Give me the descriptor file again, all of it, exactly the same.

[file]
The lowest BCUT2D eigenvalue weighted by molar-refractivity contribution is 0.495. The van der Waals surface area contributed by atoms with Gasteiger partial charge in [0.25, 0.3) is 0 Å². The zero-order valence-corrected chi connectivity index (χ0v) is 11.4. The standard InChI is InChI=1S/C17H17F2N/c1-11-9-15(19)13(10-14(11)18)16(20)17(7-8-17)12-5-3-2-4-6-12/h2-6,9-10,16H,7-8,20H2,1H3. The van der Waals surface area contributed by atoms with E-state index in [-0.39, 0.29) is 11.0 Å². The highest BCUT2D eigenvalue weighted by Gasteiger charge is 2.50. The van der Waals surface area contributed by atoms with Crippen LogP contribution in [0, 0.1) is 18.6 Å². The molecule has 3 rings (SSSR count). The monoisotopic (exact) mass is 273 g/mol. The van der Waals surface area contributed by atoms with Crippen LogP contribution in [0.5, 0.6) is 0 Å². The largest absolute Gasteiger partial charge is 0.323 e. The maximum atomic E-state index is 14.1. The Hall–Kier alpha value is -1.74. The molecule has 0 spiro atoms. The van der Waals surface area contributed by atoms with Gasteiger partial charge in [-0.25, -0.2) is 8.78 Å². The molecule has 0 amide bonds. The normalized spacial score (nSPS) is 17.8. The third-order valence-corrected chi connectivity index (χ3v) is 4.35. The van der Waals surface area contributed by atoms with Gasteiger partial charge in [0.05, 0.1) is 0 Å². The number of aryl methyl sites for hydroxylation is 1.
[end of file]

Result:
The lowest BCUT2D eigenvalue weighted by molar-refractivity contribution is 0.495. The van der Waals surface area contributed by atoms with Gasteiger partial charge in [0.25, 0.3) is 0 Å². The zero-order valence-corrected chi connectivity index (χ0v) is 11.4. The standard InChI is InChI=1S/C17H17F2N/c1-11-9-15(19)13(10-14(11)18)16(20)17(7-8-17)12-5-3-2-4-6-12/h2-6,9-10,16H,7-8,20H2,1H3. The van der Waals surface area contributed by atoms with E-state index in [-0.39, 0.29) is 11.0 Å². The highest BCUT2D eigenvalue weighted by Gasteiger charge is 2.50. The van der Waals surface area contributed by atoms with Crippen LogP contribution in [0, 0.1) is 18.6 Å². The molecule has 3 rings (SSSR count). The monoisotopic (exact) mass is 273 g/mol. The van der Waals surface area contributed by atoms with Crippen LogP contribution in [0.5, 0.6) is 0 Å². The largest absolute Gasteiger partial charge is 0.323 e. The maximum atomic E-state index is 14.1. The Hall–Kier alpha value is -1.74. The molecule has 0 spiro atoms. The van der Waals surface area contributed by atoms with Gasteiger partial charge in [-0.25, -0.2) is 8.78 Å². The molecule has 0 amide bonds. The normalized spacial score (nSPS) is 17.8. The third-order valence-corrected chi connectivity index (χ3v) is 4.35. The van der Waals surface area contributed by atoms with Gasteiger partial charge in [0.05, 0.1) is 0 Å². The number of aryl methyl sites for hydroxylation is 1.